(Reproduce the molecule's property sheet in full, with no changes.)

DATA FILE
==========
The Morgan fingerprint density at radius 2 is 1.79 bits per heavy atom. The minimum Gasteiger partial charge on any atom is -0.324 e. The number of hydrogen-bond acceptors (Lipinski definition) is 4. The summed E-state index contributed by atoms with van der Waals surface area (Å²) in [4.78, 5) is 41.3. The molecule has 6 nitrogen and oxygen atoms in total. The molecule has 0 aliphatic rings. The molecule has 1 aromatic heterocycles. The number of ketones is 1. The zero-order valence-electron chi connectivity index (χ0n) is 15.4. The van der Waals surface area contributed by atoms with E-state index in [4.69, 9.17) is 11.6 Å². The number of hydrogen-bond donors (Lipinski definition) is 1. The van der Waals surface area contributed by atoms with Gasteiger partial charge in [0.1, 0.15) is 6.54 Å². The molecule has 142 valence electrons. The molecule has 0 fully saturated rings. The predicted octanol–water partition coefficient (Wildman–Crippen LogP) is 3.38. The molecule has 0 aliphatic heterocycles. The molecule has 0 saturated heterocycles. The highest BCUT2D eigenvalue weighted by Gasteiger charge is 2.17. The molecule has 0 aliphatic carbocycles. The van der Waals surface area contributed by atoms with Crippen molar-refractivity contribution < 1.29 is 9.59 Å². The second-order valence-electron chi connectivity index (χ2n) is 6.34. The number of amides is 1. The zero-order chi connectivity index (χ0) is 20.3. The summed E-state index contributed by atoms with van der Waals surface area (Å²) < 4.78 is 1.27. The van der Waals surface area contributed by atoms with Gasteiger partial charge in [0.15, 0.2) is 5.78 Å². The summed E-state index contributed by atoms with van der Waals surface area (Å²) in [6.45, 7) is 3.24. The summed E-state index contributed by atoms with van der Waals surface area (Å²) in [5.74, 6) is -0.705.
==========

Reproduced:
The Morgan fingerprint density at radius 2 is 1.79 bits per heavy atom. The minimum Gasteiger partial charge on any atom is -0.324 e. The number of hydrogen-bond acceptors (Lipinski definition) is 4. The summed E-state index contributed by atoms with van der Waals surface area (Å²) in [4.78, 5) is 41.3. The molecule has 6 nitrogen and oxygen atoms in total. The molecule has 0 aliphatic rings. The molecule has 1 aromatic heterocycles. The number of ketones is 1. The zero-order valence-electron chi connectivity index (χ0n) is 15.4. The van der Waals surface area contributed by atoms with E-state index in [4.69, 9.17) is 11.6 Å². The number of hydrogen-bond donors (Lipinski definition) is 1. The van der Waals surface area contributed by atoms with Gasteiger partial charge in [0.1, 0.15) is 6.54 Å². The molecule has 142 valence electrons. The molecule has 0 fully saturated rings. The predicted octanol–water partition coefficient (Wildman–Crippen LogP) is 3.38. The molecule has 0 aliphatic heterocycles. The molecule has 0 saturated heterocycles. The highest BCUT2D eigenvalue weighted by Gasteiger charge is 2.17. The molecule has 0 aliphatic carbocycles. The van der Waals surface area contributed by atoms with Crippen molar-refractivity contribution < 1.29 is 9.59 Å². The second-order valence-electron chi connectivity index (χ2n) is 6.34. The number of amides is 1. The zero-order chi connectivity index (χ0) is 20.3. The summed E-state index contributed by atoms with van der Waals surface area (Å²) < 4.78 is 1.27. The van der Waals surface area contributed by atoms with Gasteiger partial charge in [0.15, 0.2) is 5.78 Å². The summed E-state index contributed by atoms with van der Waals surface area (Å²) in [6.45, 7) is 3.24. The summed E-state index contributed by atoms with van der Waals surface area (Å²) in [5.74, 6) is -0.705.